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Music

When Jimi Hendrix stood up The Grateful Dead

@TomTaylorFO

During the 1960s the creative forces of liberation had a strong sense of both competition and collectivism. In fact, the origins of the Grateful Dead are a testimony of this communal spirit. The Day tripping bus of emerging pop culture was in some ways a literal vehicle containing some of the finest writers of the beat generation.

This technicolour bus would stop at several gatherings where Kool-Aid containing acid was served up and the spun-out folks in attendance would take in a band bashing out rock ‘n’ roll. Their journey was a vehicle for counterculture and one of the bands absorbed in the gatherings was none other than Grateful Dead.

Therefore, even when they gathered up some commercial success, they were still viewed as a highly approachable outfit. Thus, naturally, Jimi Hendrix was a star big enough to simply makes a request to jam with them. However, given the hair-raising ways of both parties, that didn’t mean that things were bound to go swimmingly, in fact, they were doomed from the start. 

Chet Helms was a music producer who rubbed shoulders with more than a few stars back in the day and the man behind The Dead’s desk recalled: “Hendrix is back in San Francisco. He calls me and asks me to put together a jam with him and Quicksilver and the Grateful Dead. He said he really enjoyed jamming at Monterey and would like to do it again… I told him, ‘Sure, I think I can set it up,’ I made a few calls and got it together and I set it up for Quicksilver and the Dead to show up and jam with Hendrix.”

Continuing: “So I called Hendrix back and told him to meet us at the ferry boat in Sausalito at 2 am, and we would jam all night,” a late-night session was on the cards, but things can often go awry in the wee small hours. “We go out to this place [October 12], and the Dead are beat and dead tired because they had just played the Avalon, but after all, it’s a jam with Hendrix. We sit there from 2 am until morning, and Hendrix never shows.”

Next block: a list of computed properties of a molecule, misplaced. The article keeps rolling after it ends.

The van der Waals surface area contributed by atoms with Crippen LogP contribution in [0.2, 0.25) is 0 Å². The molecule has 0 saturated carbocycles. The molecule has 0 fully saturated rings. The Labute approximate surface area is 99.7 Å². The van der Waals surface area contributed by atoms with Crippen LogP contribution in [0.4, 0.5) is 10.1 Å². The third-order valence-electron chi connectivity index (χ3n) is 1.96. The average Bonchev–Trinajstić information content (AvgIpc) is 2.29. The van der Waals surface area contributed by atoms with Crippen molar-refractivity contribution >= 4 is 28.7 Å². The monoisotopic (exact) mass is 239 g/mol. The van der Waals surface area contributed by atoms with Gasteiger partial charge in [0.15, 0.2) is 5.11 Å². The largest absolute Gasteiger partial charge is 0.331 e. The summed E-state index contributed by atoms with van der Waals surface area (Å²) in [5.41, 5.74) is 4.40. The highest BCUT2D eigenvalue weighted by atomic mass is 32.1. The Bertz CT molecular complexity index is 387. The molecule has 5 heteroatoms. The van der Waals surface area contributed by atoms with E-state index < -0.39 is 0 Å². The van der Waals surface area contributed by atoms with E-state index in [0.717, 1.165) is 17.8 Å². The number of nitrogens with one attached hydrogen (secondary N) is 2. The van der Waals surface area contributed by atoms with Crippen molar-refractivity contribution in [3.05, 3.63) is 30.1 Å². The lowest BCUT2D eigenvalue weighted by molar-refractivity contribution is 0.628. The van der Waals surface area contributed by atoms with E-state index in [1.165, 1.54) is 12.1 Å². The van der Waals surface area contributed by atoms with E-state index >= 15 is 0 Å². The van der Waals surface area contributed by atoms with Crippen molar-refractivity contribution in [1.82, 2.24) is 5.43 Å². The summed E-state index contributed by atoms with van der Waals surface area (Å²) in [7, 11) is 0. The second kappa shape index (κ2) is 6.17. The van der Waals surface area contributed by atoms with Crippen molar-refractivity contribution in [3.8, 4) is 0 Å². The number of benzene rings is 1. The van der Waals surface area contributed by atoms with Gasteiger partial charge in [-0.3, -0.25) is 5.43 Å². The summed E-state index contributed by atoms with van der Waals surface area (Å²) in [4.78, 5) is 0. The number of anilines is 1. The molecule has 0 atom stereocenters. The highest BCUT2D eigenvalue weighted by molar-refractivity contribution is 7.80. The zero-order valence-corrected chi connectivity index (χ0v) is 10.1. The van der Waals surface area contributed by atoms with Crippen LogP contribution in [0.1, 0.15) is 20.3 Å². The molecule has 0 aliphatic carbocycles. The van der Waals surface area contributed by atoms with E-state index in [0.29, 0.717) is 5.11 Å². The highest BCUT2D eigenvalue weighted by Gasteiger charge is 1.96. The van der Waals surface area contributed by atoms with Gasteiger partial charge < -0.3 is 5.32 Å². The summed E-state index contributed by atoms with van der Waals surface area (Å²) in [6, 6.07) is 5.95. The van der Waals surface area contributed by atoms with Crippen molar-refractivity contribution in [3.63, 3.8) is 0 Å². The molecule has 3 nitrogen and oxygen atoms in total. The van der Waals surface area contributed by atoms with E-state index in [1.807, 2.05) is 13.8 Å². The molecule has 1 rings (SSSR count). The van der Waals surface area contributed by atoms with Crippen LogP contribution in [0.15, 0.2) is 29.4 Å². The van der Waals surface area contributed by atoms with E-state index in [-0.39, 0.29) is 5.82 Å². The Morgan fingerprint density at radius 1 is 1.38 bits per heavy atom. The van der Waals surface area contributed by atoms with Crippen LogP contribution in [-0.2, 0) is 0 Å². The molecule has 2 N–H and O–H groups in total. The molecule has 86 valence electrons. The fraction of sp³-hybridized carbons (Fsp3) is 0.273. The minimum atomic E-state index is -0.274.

Naturally, this created an odd twist on the adage of never meet your heroes and everyone involved was disheartened, except for Hendrix as Helms will soon explain. “Everybody in Quicksilver and the Dead were pissed…. The Dead played again at the Avalon that night [October 13] and Hendrix shows up there while the Dead were playing. Hendrix comes up to me and I told him that the Dead and Quicksilver and I were waiting for him all night in Sausalito, and I asked him what happened.”

Hendrix being Hendrix, the source of his absence is a somewhat predictable one. Hendrix says, ‘Oh, I met this broad, and we dropped acid and we fucked all night’…. Hendrix said, ‘Can I jam with the Grateful Dead tonight on the stage?’ and I said, ‘It’s OK with me, but it’s their gig. If they want that to happen, it’s fine with me.’”

But the Dead were hurt and devilish. Hendrix wandered backstage and all seemed to be forgiven, the band did a good job of seeming elated at the prospect of playing with him. Owing to a strict curfew, Helms told Hendrix, “No matter what, I’m pulling the plug at midnight. What happened was the Dead kept telling him to wait, and played out their set…. So, Hendrix never jammed with the Grateful Dead, and the bottom line is they were pissed at him.”

Sure, it’s a comical revenge tale, but it is certainly one tinged with the sour taste of ‘what could’ve been’. Tragically, there are a lot of tales like that in the life of Hendrix

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